Hot Topics: End of Life Care

Blog Posts (64)

July 15, 2015

Medicare Considers the Value of Advance Care Planning

<p><span style="font-size: 11.1999998092651px; line-height: 19.0400009155273px;">Last week the Centers for Medicaid and Medicare <a href="http://www.huffingtonpost.com/2015/07/08/medicare-end-of-life-counseling_n_7757036.html">announced a proposal</a> that would provide Medicare reimbursement for providers to spend time with patients discussing advance care planning. </span><span style="font-size: 11.1999998092651px; line-height: 19.0400009155273px;">Though some have argued that this process will carry an inherent bias toward non-treatment, the purpose of such conversations is to seek direction from patients about preferences, values, and expectations should they lose the ability to <a href="http://www.nytimes.com/2015/07/09/health/medicare-proposes-paying-doctors-for-end-of-life-counseling.html?_r=2">express these things for themselves</a>.</span><span style="font-size: 11.1999998092651px; line-height: 19.0400009155273px;"> While many persons who articulate their treatment preferences indicate the desire to forego aggressive intervention, this is hardly unanimous. There are plenty of folks who want all possible treatment offered to sustain life. The point of having discussions with healthcare providers is to determine what any given individual prefers.</span></p> <p class="MsoNormal" style="font-size: 11.1999998092651px; line-height: 19.0400009155273px;"><span style="font-size: 11.1999998092651px; line-height: 19.0400009155273px;">Acute care providers have long been left with challenging dilemmas when patients are unable to communicate their healthcare goals, and the default is to treat and often treat aggressively. When a patient arrives to an acute care setting with documentation of preferences for treatment, interventions and goals can be set based on the individual’s prior wishes – whether this is to sustain life using any possible technology, or to allow a natural, uninterrupted dying process. The default of treating when there is any doubt will not change, but the opportunities for patients to discuss and document their own preferences will be enhanced with this legislative support. Providing muscle in the form of funding for these important conversations will only encourage more of a good thing. </span></p> <p><span style="color: #34405b; font-family: Arial, Helvetica, sans-serif; font-size: 12px; line-height: 19.0400009155273px;"><strong>The Alden March Bioethics Institute offers a Master of Science in Bioethics, a</strong> </span><strong style="line-height: 19.0400009155273px; color: #34405b; font-family: Arial, Helvetica, sans-serif; font-size: 12px;">Doctorate of Professional Studies in Bioethics, and Graduate Certificates in Clinical Ethics and Clinical Ethics Consultation. For more information on AMBI's online graduate programs, please visit our <a style="color: #000099; text-decoration: underline;" href="/Academic/bioethics/index.cfm">website</a>.</strong></p>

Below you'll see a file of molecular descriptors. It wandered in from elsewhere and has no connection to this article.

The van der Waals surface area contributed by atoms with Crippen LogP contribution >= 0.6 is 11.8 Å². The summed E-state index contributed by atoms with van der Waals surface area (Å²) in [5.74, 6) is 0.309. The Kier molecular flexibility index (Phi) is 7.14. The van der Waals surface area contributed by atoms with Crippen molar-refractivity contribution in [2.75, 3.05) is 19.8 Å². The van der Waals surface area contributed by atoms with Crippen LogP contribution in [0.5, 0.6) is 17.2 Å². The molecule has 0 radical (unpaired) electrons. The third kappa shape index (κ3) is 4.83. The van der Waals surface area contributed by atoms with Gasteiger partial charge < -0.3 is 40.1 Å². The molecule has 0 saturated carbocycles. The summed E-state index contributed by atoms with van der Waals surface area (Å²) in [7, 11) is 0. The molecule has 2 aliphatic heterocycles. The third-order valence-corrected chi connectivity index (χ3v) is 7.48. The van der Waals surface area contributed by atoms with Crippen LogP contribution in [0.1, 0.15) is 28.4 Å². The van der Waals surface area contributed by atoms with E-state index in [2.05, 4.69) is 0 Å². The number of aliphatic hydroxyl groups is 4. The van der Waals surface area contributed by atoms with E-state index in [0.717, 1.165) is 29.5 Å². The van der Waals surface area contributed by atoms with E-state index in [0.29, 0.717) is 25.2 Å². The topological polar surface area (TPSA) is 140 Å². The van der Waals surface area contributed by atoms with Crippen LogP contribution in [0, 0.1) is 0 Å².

June 17, 2015

Can An Advance Directive Ever Justify Cessation of Eating in an Alzheimer’s Patient?

by Craig Klugman, Ph.D.

Margot Bentley did what end-of-life care advocates say we should all do—she completed an advance directive. She wrote hers in 1991 when she was working as a nurse and stated that she did not resuscitation, surgery, respiratory support, or nutrition and hydration.…

May 14, 2015

Raging Against the Dying of the Light

by Craig Klugman, Ph.D.

When do we die? The legal and medical answer is we are dead when we either (a) have experienced total loss of all brain function or (b) cessation of cardiopulmonary activity.…

April 24, 2015

Human Remains for Compost: Repugnant or Resourceful?

<p><span style="font-size: 11.1999998092651px; line-height: 19.0400009155273px;">I am a lousy gardener. Just this year I am considering a small attempt at growing a few vegetables organically in my backyard. Maybe it was the long winter, maybe it is a drive to live more sustainably, maybe it is the challenge of overcoming decades of plant growing failures. After carefully selecting a few packets of easy to grow seeds and starting a few slow-growers inside, I have turned my attention to creating the best growing environment for these fragile plants. Part of this effort includes learning how to create compost from kitchen and yard waste materials. While I search for a suitable compost bin to take position behind the garage, I am diligently collecting fruit cores, egg shells, coffee grounds, and discarded greens in airtight containers in my fridge. Researching my options, I stumbled across an article that had me doing a double take, “A Project to Turn Corpses Into Compost” in the </span><a style="font-size: 11.1999998092651px; line-height: 19.0400009155273px;" href="http://www.nytimes.com/2015/04/14/science/a-project-to-turn-corpses-into-compost.html?action=click&amp;contentCollection=N.Y.%20%2F%20Region&amp;module=MostEmailed&amp;version=Full&amp;region=Marginalia&amp;src=me&amp;pgtype=article&amp;_r=0">New York Times</a><span style="font-size: 11.1999998092651px; line-height: 19.0400009155273px;"> online. I gasped in horror. Could this possibly be an ethical option for burial? Could this be legal? Was this environmentally safe? Was this a joke?</span></p> <p><strong style="color: #34405b; font-family: Arial, Helvetica, sans-serif; font-size: 12px; line-height: 19.0400009155273px;">The Alden March Bioethics Institute offers a Master of Science in Bioethics, a Doctorate of Professional Studies in Bioethics, and Graduate Certificates in Clinical Ethics and Clinical Ethics Consultation. For more information on AMBI's online graduate programs, please visit our <a style="color: #000099; text-decoration: underline;" href="http://www.amc.edu/Academic/bioethics/index.cfm">website</a>.</strong><span style="color: #34405b; font-family: Arial, Helvetica, sans-serif; font-size: 12px; line-height: 19.0400009155273px;"> </span></p>